In the summer of 1970 (July 26th to be exact, the 17th Sunday of the Year B according to the new calendar) my pastor breathed a sigh of relief when he came across Saint John’s version of the feeding of the 5000. The western church had been reading the Gospel of Mark for the first time in centuries and the first seven months were hard on my pastor. Now, however, feeling himself on more familiar ground, he launched into his eucharistic sermon and was well satisfied.
The following Sunday consoled the good monsignor with more from Saint John on the Eucharist. By the next Sunday however he began to pale. He confided to me: “I said everything I have to say about the Eucharist in July; what am I going to say for the next Sundays!”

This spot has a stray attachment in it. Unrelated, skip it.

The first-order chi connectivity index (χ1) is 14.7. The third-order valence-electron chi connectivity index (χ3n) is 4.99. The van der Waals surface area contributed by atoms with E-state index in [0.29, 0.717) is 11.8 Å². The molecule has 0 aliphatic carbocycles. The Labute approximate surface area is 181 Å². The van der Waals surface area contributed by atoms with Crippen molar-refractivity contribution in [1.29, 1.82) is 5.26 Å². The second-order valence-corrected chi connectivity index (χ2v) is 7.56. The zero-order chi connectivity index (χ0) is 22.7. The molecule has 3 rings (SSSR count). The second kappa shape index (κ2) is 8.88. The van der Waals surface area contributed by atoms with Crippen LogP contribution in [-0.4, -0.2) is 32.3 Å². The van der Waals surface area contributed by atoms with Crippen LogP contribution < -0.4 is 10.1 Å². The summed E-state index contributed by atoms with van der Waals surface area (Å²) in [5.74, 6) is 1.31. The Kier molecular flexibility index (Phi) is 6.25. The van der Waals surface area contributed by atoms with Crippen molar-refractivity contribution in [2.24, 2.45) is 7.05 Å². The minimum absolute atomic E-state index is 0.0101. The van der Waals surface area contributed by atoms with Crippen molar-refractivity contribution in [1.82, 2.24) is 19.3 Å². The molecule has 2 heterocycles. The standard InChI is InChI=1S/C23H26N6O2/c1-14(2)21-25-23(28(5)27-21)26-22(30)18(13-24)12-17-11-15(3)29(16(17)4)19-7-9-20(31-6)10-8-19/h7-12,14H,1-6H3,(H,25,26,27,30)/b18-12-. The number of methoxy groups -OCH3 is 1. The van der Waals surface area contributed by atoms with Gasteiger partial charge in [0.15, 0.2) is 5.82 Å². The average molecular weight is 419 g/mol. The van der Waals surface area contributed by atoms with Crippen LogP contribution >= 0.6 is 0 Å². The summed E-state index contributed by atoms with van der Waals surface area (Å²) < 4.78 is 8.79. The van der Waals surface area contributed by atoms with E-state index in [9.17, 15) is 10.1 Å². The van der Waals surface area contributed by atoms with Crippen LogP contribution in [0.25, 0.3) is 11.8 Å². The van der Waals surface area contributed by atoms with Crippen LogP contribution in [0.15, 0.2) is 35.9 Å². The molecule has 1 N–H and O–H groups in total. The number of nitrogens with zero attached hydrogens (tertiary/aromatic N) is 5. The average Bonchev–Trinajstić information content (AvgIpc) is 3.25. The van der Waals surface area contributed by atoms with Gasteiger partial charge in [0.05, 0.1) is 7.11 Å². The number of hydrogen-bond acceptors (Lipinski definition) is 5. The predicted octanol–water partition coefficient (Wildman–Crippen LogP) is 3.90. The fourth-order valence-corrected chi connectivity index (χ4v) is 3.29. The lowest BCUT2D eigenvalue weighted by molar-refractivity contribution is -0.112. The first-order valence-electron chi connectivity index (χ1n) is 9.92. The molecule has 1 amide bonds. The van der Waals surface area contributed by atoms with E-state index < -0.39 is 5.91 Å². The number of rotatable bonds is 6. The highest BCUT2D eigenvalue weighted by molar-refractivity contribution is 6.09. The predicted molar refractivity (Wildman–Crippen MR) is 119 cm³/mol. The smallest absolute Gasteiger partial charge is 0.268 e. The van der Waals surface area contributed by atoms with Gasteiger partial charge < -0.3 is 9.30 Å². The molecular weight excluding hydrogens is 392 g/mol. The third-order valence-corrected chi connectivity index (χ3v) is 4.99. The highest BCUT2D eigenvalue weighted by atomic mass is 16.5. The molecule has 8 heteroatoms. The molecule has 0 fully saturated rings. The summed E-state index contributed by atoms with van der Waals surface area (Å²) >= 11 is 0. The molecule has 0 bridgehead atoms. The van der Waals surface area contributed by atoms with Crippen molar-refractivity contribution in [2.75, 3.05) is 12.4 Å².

Various versions of this scenario are well known to those who preach or teach preaching. Perhaps someone reading this might point us in the direction of well-planned breakings-open of Sundays Seventeen through Twenty-one.
My chief purpose in this posting is to alert you to the “other” cycle happening this summer and to ask some questions about preaching on the second reading.
Beginning on July 14/15, 2012, the 15th Sunday of Year B, the church proclaims the major portions of the Letter to the Ephesians. This immersion in Ephesians ends on August 25/26, the 21st Sunday.
If you have any say, insist that the long form of the second reading be read on the 15th Sunday. Very few people, even those who recite the Liturgy of the Hours, appear to know of the existence of verses 11–14, the ending of the Ephesians Canticle, which includes the canticle’s only mention of the Holy Spirit.
- Who preaches/hears preaching on the second reading?
- How often are the long forms of the readings used in your worship setting?